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in a simple startup script I wrote I have:

PID=`su user_name -c "daemon_name > /dev/null 2>&1 & echo \$!"`  
echo $PID  

The script is run as root. And the echo doesn't really echo anything :)

If I input the exact same command in the shell, it works:

# su user_name -c "daemon_name > /dev/null 2>&1 & echo \$!"  
11831  
#  

Any ideas? Thanks.

EDIT: It was working fine before I tried to run the application as another user.
I was previously using this code:

PID=`daemon_name > /dev/null 2>&1 & echo $!`  
echo $PID  

and it worked fine as root

share|improve this question
up vote 0 down vote accepted

daemons are designed to fork multiple times so likely the PID returned from $! will not be the pid you want to work with later. You will probably have to do something like this:

ps -eo pid,command,lstart --sort lstart | grep 'daemon_name' | tail -1
share|improve this answer
    
No forking in this scenario. The program I named daemon_name is in fact a java standalone application that I want to run "as a daemon". In the real case daemon_name is actually a startup.sh script that starts a java application. – mcerina Nov 30 '12 at 15:58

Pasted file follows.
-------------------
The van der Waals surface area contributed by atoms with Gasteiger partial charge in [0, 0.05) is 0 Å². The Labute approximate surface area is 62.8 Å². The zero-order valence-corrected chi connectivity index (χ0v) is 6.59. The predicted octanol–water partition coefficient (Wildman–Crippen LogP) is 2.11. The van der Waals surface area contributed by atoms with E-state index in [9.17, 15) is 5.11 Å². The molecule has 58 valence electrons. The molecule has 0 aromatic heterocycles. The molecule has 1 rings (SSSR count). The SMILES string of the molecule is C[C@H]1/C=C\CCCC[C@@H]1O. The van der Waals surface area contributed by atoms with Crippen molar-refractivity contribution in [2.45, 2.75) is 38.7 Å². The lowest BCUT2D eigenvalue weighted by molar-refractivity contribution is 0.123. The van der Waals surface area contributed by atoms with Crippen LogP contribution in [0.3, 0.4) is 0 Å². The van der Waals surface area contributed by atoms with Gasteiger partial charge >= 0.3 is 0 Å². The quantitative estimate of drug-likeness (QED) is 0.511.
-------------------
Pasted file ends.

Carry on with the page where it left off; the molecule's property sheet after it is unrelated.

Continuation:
I ended up using a variation of this: ps ho pid --sort lstart -C daemon_name | tail -1 – mcerina Dec 3 '12 at 8:25

Try $$ instead of $! (current pid instead of last)

share|improve this answer
    
That's not what I want I'm afraid. Maybe I wasn't too clear in the original question. I need the pid relevant to the execution of the daemon_name program. If I try your solution, i get a pid echoed, but when then I grep the running processes I get another pid: the two pids don't match. – mcerina Nov 30 '12 at 15:55
    
Pretty sure the backticks will run and then finish before returning to your script. It sounds like you want to execute this as a sub-shell or background process. – BurnsBA Nov 30 '12 at 16:14

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